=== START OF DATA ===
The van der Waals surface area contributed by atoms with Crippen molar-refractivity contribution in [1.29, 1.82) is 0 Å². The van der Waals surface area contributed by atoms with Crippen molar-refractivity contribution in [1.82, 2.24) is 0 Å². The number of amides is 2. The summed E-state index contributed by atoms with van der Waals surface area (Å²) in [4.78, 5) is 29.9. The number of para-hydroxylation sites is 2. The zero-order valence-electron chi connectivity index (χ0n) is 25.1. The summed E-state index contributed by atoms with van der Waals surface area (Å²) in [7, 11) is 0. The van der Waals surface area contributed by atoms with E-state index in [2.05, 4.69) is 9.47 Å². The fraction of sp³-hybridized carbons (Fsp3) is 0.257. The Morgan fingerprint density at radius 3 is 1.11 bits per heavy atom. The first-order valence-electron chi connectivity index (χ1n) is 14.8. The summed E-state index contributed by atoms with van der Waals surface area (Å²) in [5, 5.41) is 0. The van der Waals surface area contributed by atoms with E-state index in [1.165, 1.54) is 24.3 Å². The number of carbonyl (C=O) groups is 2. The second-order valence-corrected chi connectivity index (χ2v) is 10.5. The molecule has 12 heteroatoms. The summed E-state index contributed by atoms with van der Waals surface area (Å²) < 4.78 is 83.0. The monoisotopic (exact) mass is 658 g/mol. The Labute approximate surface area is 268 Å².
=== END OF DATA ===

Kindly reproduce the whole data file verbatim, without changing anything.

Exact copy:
The van der Waals surface area contributed by atoms with Crippen molar-refractivity contribution in [1.29, 1.82) is 0 Å². The van der Waals surface area contributed by atoms with Crippen molar-refractivity contribution in [1.82, 2.24) is 0 Å². The number of amides is 2. The summed E-state index contributed by atoms with van der Waals surface area (Å²) in [4.78, 5) is 29.9. The number of para-hydroxylation sites is 2. The zero-order valence-electron chi connectivity index (χ0n) is 25.1. The summed E-state index contributed by atoms with van der Waals surface area (Å²) in [7, 11) is 0. The van der Waals surface area contributed by atoms with E-state index in [2.05, 4.69) is 9.47 Å². The fraction of sp³-hybridized carbons (Fsp3) is 0.257. The Morgan fingerprint density at radius 3 is 1.11 bits per heavy atom. The first-order valence-electron chi connectivity index (χ1n) is 14.8. The summed E-state index contributed by atoms with van der Waals surface area (Å²) in [5, 5.41) is 0. The van der Waals surface area contributed by atoms with E-state index in [1.165, 1.54) is 24.3 Å². The number of carbonyl (C=O) groups is 2. The second-order valence-corrected chi connectivity index (χ2v) is 10.5. The molecule has 12 heteroatoms. The summed E-state index contributed by atoms with van der Waals surface area (Å²) < 4.78 is 83.0. The monoisotopic (exact) mass is 658 g/mol. The Labute approximate surface area is 268 Å².